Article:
Explore how to progressively expose your Azure DevOps extension releases in production to validate, before impacting all users

Azure DevOps Services | Azure DevOps Server 2020 | Azure DevOps Server 2019 | TFS 2018 - TFS 2013

In today's fast-paced, feature-driven markets, it's important to continuously deliver value and receive feedback on features quickly and continuously. Partnering with end users to get early versions of features vetted out is valuable.

Are you planning to build and deploy Azure DevOps extensions to production? You probably have a few questions, such as:

  • How do you embrace DevOps to deliver changes and value faster?
  • How do you mitigate the risk of deploying to production?
  • How do you automate the build and deployment?

This topic aims to answer these questions and share learnings using rings with Azure DevOps extensions. For an insight into the Microsoft guidelines, read Configuring your release pipelines for safe deployments.

One or more rings to rule your deployments

Deployment rings were first discussed in Jez Humble's book. They support the production-first DevOps mindset and limit impact on end users, while gradually deploying and validating changes in production. Impact (also called blast radius), is evaluated through observation, testing, analysis of telemetry, and user feedback.


Before you convert your deployment infrastructure to a ringed deployment model, it's important to consider:

  • Who are your primary types of users? For example, early adopters and users.
  • What's your application topology?
  • What's the value of embracing ringed deployment model?
  • What's the cost to convert your current infrastructure to a ringed deployment model?

User types

In the shown example, users fall into three general buckets in production:

  • Canaries who voluntarily test bleeding edge features as soon as they are available.
  • Early adopters who voluntarily preview releases, considered more refined than the canary bits.
  • Users who consume the products, after passing through canaries and early adopters.

User Rings


It's important to weigh out which users in your value chain are best suited for each of these buckets. Communicating the opportunity to provide feedback, as well as the risk levels at each tier, is critical to setting expectations and ensuring success.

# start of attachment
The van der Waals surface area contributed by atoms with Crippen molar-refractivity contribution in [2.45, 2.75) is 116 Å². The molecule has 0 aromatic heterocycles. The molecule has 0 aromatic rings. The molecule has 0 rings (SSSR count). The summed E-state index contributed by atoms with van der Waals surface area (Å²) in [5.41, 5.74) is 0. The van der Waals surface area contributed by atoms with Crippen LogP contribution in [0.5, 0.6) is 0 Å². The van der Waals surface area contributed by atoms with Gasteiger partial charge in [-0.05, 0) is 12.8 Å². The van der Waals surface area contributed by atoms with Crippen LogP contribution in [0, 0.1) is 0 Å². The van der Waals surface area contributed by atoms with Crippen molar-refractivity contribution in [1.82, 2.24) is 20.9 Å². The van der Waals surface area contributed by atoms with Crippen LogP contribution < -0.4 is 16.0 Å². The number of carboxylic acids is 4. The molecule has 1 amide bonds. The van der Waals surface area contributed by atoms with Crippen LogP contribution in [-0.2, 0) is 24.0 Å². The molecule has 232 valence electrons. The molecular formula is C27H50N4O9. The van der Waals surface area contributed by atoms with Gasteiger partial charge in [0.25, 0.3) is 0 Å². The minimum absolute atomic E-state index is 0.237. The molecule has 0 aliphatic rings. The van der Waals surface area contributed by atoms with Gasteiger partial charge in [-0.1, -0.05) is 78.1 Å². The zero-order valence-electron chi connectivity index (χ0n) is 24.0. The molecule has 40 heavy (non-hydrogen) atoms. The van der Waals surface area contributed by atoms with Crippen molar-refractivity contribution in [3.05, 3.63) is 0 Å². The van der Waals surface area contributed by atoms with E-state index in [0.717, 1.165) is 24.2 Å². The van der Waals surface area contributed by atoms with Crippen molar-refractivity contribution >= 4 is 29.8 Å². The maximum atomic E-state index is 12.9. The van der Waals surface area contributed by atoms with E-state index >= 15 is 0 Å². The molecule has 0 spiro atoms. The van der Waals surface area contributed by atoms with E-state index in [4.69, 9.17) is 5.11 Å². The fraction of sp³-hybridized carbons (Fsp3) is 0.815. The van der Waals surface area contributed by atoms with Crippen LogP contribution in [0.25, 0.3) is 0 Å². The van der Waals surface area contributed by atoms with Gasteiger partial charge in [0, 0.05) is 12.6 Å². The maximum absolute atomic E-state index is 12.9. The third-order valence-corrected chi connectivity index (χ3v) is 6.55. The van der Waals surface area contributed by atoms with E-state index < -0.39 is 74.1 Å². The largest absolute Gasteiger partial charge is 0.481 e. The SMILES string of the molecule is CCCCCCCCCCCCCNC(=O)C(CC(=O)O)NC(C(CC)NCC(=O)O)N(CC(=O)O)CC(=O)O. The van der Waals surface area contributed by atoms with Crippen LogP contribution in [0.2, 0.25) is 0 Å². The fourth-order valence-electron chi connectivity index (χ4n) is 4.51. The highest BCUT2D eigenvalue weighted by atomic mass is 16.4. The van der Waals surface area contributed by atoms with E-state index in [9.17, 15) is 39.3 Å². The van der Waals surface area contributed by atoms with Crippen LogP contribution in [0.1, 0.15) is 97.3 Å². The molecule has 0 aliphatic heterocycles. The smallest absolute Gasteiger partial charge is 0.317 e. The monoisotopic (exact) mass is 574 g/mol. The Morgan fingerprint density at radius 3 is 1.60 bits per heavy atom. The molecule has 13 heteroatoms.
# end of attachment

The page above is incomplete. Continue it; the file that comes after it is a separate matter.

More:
Application topology

Next you need to map the topology of your application to the ringed deployment model. Limit the impact of change on end users and to continuously deliver value. Value includes both the value delivered to the end user and the value (return-on-investment) of converting your existing infrastructure.


The ringed deployment model is not a silver bullet! Start small, prototype, and continuously compare impact, value, and cost.

At the application level, the composition of Azure DevOps extensions is innocuous, easy to digest, scale, and deploy independently. Each extension:

  • Has one of more web and script files
  • Interfaces with Core client
  • Interfaces with REST client and REST APIs
  • Persists state in cache or resilient storage

Progressive exposure of the application layer

At the infrastructure level, the extensions are published to the Visual Studio marketplace. Once installed in organization, they are hosted by the Azure DevOps service portal, with state persisted to Azure storage and/or the extension data storage.

Progressive exposure of the infrastructure layer

The extension topology is perfectly suited for the ring deployment model and to publish the extension to each deployment ring:

  • A private development version for the canary ring
  • A private preview version for the early adopter ring
  • A public production version for the Users ring


By publishing your extension as private, you're effectively limiting and controlling their exposure for users you explicitly invite.

Moving changes through deployment rings

Let's observe how a change triggers and moves through the ring-based deployment process, using the Azure DevOps Developer Tools Build Tasks extension.

Azure DevOps Developer Tools Build Tasks extension is the secret sauce, used to package and publish Azure DevOps extensions to the Visual Studio Marketplace.

Extension rings

  1. A developer from the Countdown Widget extension project commits a change to the GitHub repository.

  2. The commit triggers a continuous integration build.

  3. The new build triggers a continuous deployment trigger, which automatically starts the Canaries environment deployment.

  4. The Canaries deployment publishes a private extension to the marketplace and shares it with predefined organizations. Only the Canaries are impacted by the change.

  5. The Canaries deployment triggers the Early Adopter environment deployment. A pre-deployment approval gate requires any one of the authorized users to approve the release.